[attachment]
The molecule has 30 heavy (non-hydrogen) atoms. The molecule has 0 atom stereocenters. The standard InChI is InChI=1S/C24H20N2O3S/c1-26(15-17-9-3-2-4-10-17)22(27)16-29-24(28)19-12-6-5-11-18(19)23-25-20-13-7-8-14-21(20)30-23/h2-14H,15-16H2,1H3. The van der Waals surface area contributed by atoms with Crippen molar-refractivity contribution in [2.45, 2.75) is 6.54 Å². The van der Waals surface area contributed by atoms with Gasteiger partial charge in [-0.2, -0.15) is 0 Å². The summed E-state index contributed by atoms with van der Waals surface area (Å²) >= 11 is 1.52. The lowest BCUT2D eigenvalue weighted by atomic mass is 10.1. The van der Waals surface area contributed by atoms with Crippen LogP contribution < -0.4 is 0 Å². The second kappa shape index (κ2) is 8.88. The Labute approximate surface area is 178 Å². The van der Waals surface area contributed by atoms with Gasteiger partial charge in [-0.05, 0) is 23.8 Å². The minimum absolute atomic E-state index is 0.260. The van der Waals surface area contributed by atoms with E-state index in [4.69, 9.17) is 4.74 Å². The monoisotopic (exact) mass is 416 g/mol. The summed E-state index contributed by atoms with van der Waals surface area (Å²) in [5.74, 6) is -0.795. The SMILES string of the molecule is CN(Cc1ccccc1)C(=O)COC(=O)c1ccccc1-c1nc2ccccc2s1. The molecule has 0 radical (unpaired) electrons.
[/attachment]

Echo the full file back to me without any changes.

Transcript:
The molecule has 30 heavy (non-hydrogen) atoms. The molecule has 0 atom stereocenters. The standard InChI is InChI=1S/C24H20N2O3S/c1-26(15-17-9-3-2-4-10-17)22(27)16-29-24(28)19-12-6-5-11-18(19)23-25-20-13-7-8-14-21(20)30-23/h2-14H,15-16H2,1H3. The van der Waals surface area contributed by atoms with Crippen molar-refractivity contribution in [2.45, 2.75) is 6.54 Å². The van der Waals surface area contributed by atoms with Gasteiger partial charge in [-0.2, -0.15) is 0 Å². The summed E-state index contributed by atoms with van der Waals surface area (Å²) >= 11 is 1.52. The lowest BCUT2D eigenvalue weighted by atomic mass is 10.1. The van der Waals surface area contributed by atoms with Crippen LogP contribution < -0.4 is 0 Å². The second kappa shape index (κ2) is 8.88. The Labute approximate surface area is 178 Å². The van der Waals surface area contributed by atoms with Gasteiger partial charge in [-0.05, 0) is 23.8 Å². The minimum absolute atomic E-state index is 0.260. The van der Waals surface area contributed by atoms with E-state index in [4.69, 9.17) is 4.74 Å². The monoisotopic (exact) mass is 416 g/mol. The summed E-state index contributed by atoms with van der Waals surface area (Å²) in [5.74, 6) is -0.795. The SMILES string of the molecule is CN(Cc1ccccc1)C(=O)COC(=O)c1ccccc1-c1nc2ccccc2s1. The molecule has 0 radical (unpaired) electrons.